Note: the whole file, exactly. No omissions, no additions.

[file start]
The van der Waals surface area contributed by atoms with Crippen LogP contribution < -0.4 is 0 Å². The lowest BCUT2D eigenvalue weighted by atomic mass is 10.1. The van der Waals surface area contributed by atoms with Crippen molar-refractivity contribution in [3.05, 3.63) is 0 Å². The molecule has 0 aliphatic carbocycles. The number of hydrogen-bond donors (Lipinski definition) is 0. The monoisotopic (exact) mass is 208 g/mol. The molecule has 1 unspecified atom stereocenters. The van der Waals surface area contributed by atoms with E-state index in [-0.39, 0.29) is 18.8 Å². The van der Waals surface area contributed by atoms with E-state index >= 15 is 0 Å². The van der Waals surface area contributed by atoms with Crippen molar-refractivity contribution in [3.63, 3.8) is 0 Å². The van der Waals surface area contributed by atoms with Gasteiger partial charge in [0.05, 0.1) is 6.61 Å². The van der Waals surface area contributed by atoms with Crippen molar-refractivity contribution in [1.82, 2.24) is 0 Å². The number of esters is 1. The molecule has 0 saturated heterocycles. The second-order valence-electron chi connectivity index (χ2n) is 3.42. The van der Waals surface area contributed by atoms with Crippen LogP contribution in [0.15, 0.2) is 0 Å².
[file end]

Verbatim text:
The van der Waals surface area contributed by atoms with Crippen LogP contribution < -0.4 is 0 Å². The lowest BCUT2D eigenvalue weighted by atomic mass is 10.1. The van der Waals surface area contributed by atoms with Crippen molar-refractivity contribution in [3.05, 3.63) is 0 Å². The molecule has 0 aliphatic carbocycles. The number of hydrogen-bond donors (Lipinski definition) is 0. The monoisotopic (exact) mass is 208 g/mol. The molecule has 1 unspecified atom stereocenters. The van der Waals surface area contributed by atoms with E-state index in [-0.39, 0.29) is 18.8 Å². The van der Waals surface area contributed by atoms with E-state index >= 15 is 0 Å². The van der Waals surface area contributed by atoms with Crippen molar-refractivity contribution in [3.63, 3.8) is 0 Å². The van der Waals surface area contributed by atoms with Gasteiger partial charge in [0.05, 0.1) is 6.61 Å². The van der Waals surface area contributed by atoms with Crippen molar-refractivity contribution in [1.82, 2.24) is 0 Å². The number of esters is 1. The molecule has 0 saturated heterocycles. The second-order valence-electron chi connectivity index (χ2n) is 3.42. The van der Waals surface area contributed by atoms with Crippen LogP contribution in [0.15, 0.2) is 0 Å².